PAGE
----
第3章 Securing a sample application
Now that you have an admin account, a realm, and a user, you can use Red Hat Single Sign-On to secure a sample JBoss EAP servlet application. You install a JBoss EAP client adapter, register the application in the admin console, modify the JBoss EAP instance to work with Red Hat Single Sign-On, and use Red Hat Single Sign-On with some sample code to secure the application.
- You need to adjust the port used by Red Hat Single Sign-On to avoid port conflicts with JBoss EAP.
3.1. Adjusting the port used by Red Hat Single Sign-On
The instructions in this guide apply to running JBoss EAP on the same machine as the Red Hat Single Sign-On server. In this situation, even though JBoss EAP is bundled with Red Hat Single Sign-On, you cannot use JBoss EAP as an application container. You must run a separate JBoss EAP instance for your servlet application.
To avoid port conflicts, you need different ports to run Red Hat Single Sign-On and JBoss EAP.
- You have an admin account for the admin console.
- You created a demo realm.
- You created a user in the demo realm.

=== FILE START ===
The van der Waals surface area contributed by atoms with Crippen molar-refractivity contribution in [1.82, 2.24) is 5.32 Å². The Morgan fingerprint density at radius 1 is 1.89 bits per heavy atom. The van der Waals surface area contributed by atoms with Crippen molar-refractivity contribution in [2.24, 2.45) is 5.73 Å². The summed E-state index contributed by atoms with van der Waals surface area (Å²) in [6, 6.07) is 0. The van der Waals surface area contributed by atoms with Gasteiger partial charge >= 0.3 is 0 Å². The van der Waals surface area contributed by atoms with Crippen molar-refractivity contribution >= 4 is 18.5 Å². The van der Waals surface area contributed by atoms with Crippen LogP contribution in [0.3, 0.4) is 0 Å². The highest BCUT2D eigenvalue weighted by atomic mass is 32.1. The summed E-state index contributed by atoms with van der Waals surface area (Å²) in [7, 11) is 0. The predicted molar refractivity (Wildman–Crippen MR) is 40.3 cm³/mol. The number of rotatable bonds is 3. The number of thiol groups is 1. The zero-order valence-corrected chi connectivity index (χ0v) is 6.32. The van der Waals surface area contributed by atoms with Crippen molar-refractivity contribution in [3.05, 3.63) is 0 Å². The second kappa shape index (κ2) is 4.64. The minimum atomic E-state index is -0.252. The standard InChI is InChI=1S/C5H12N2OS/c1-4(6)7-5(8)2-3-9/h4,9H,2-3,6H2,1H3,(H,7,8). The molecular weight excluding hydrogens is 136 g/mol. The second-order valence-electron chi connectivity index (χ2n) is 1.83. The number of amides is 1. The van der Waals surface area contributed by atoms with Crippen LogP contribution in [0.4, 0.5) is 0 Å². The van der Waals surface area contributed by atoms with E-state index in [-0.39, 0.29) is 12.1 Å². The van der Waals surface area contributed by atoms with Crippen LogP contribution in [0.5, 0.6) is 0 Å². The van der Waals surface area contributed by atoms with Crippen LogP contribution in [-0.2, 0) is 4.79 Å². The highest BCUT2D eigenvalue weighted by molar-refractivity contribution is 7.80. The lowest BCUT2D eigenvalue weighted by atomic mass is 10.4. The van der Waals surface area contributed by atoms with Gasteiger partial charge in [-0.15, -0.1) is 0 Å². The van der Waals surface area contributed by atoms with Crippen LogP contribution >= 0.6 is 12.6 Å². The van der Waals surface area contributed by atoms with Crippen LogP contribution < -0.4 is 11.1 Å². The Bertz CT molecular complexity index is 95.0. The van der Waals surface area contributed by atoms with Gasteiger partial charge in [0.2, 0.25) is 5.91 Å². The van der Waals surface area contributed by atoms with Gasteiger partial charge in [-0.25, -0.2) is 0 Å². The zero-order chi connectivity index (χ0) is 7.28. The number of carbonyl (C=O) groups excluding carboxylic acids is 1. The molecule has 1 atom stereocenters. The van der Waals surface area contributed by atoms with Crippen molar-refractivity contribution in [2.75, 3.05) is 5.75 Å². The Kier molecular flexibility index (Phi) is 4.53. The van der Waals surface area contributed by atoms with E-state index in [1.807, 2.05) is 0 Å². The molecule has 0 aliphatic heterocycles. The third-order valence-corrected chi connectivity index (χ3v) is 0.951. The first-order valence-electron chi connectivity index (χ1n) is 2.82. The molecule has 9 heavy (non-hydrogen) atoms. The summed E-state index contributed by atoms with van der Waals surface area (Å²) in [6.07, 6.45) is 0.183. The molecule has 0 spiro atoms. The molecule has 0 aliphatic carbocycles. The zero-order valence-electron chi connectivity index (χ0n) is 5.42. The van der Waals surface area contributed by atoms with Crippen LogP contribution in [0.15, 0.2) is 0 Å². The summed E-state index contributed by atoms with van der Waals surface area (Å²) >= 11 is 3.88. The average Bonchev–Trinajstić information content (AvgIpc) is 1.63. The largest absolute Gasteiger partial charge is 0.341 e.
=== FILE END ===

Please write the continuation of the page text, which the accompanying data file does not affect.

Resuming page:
- Download JBoss EAP 7.3 from the Red Hat customer portal.
Unzip the downloaded JBoss EAP.
$ unzip <filename>.zip
- Change to the Red Hat Single Sign-On root directory.
Start the Red Hat Single Sign-On server by supplying a value for the
jboss.socket.binding.port-offsetsystem property. This value is added to the base value of every port opened by the Red Hat Single Sign-On server. In this example, 100 is the value.
$ cd bin $ ./standalone.sh -Djboss.socket.binding.port-offset=100
> ...\bin\standalone.bat -Djboss.socket.binding.port-offset=100
> ...\bin\standalone.bat -D"jboss.socket.binding.port-offset=100"
Confirm that the Red Hat Single Sign-On server is running. Go to http://localhost:8180/auth/admin/ .
If the admin console opens, you are ready to install a client adapter that enables JBoss EAP to work with Red Hat Single Sign-On.